Two Stroke Oil In the Diesel

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OBELIX123
Country: South Africa
Vehicle: Pajero 3.2 DI-D GLS LWB 2007
Location: Randburg
Posts: 43
Joined: Sat Jul 06, 2019 1:58 pm

Re: Two Stroke Oil In the Diesel

Mon Oct 14, 2019 9:42 am

Thanks Roelf and Tony (and Kurt for the hint re lawnmower) for the insight supplied.
After reading all, I have reached the conclusion that there is no credible evidence to suggest that additives are necessaryto increase lubricity.
The only real life evidence we have, is that modern Diesel engined cars are quite plentiful in SA (I have no figures but see quite a lot on the roads) and there are no reports / incidents (Newspapers, Car magazines, etc etc) suggesting failures of Diesel engines due to problems with or absence of sufficient lubricity. I think that more diesel engines are "killed" by head-on collisions than from any other cause !!!
So, I will use 2SO only for my lawnmower should I decide one day to change over from EISHKOM to fossil fuel, due to escalating EISHKOM prices....
Thanks again guys for illuminating (pardon the pun) the Diesel lubricity situation.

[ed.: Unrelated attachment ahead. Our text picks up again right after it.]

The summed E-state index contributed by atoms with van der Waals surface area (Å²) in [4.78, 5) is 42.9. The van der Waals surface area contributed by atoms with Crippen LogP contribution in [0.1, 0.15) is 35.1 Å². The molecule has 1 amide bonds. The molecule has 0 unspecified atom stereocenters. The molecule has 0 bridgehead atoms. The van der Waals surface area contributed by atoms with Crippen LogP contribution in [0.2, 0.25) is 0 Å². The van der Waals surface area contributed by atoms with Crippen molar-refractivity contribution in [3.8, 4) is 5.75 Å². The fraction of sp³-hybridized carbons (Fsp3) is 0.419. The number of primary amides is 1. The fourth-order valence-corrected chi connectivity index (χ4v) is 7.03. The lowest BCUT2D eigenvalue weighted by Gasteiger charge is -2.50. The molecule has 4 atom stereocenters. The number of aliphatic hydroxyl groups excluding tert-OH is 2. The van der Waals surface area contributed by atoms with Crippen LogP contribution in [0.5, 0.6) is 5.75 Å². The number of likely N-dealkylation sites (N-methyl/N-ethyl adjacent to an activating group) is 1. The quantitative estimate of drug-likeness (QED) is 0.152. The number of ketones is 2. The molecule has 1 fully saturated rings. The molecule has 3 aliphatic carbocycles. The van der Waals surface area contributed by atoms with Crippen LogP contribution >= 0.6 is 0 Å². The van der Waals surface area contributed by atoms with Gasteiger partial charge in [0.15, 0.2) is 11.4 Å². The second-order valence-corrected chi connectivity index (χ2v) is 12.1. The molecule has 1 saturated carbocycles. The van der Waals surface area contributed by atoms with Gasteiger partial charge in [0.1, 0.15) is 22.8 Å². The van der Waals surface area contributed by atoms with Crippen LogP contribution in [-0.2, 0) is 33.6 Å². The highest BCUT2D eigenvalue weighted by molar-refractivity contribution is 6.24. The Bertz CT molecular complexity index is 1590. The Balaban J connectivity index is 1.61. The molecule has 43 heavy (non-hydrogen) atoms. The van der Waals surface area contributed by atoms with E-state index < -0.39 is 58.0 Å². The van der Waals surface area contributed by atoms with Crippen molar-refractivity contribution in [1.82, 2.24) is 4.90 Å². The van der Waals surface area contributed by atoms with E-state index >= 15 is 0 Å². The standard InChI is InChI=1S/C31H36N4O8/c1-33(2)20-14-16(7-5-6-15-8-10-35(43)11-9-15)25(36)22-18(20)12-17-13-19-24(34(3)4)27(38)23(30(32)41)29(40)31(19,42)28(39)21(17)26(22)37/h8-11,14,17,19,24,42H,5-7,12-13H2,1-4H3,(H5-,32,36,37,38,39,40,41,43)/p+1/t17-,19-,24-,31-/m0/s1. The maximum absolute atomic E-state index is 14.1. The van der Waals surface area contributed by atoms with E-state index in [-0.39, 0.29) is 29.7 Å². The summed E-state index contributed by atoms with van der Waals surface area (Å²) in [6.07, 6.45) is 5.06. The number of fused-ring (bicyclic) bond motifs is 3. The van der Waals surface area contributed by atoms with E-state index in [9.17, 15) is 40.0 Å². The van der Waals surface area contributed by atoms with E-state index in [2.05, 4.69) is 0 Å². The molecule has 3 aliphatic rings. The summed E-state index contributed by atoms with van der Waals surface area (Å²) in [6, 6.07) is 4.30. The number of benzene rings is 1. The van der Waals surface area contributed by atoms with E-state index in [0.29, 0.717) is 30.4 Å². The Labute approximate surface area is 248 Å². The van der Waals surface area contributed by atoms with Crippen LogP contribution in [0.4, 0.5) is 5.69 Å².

Tony M
Country: South Africa
Vehicle: 2008 Pajero GLS LWB
Location: Cape Town
Posts: 40
Joined: Sat Oct 29, 2016 3:06 pm

Re: Two Stroke Oil In the Diesel

Mon Oct 14, 2019 10:44 am

Hi Obelix,

Pleasure. Glad to be of help.
My first job after varsity was running a laboratory for well known companies that undertook both final QA and evaluation on lube oils, fuels, greases etc as well as doing analysis on oils and fuels from maritime shipping tanks.
A long time ago ... However I still remember the essentials and the comprehensive testing that went into each product (especially aviation fuels).
The additives that were put into these systems were very comprehensive and based on a phenomenal amount of R&D in Europe - and we certainly advised against anyone adding 3rd party 'additives' to our products because they may well have had adverse effects on the additives already added.
Often people thought that some of the products we produced were 'deficient' because they never understood the principles behind the formulation.
One was a case of a well known engine oil that was deemed 'problematic' because, on draining, there was often a 'sludge' found in the oil residue when draining. The reality was that this particular oil had an additive that would absorb moisture from the engine oil and deposit it at the bottom of the sump - hence removing any water from the lubricant. In other words it was working 'as designed' - just that 'Joe Citizen' didn't understand this and thought it was a defect.

Cheers

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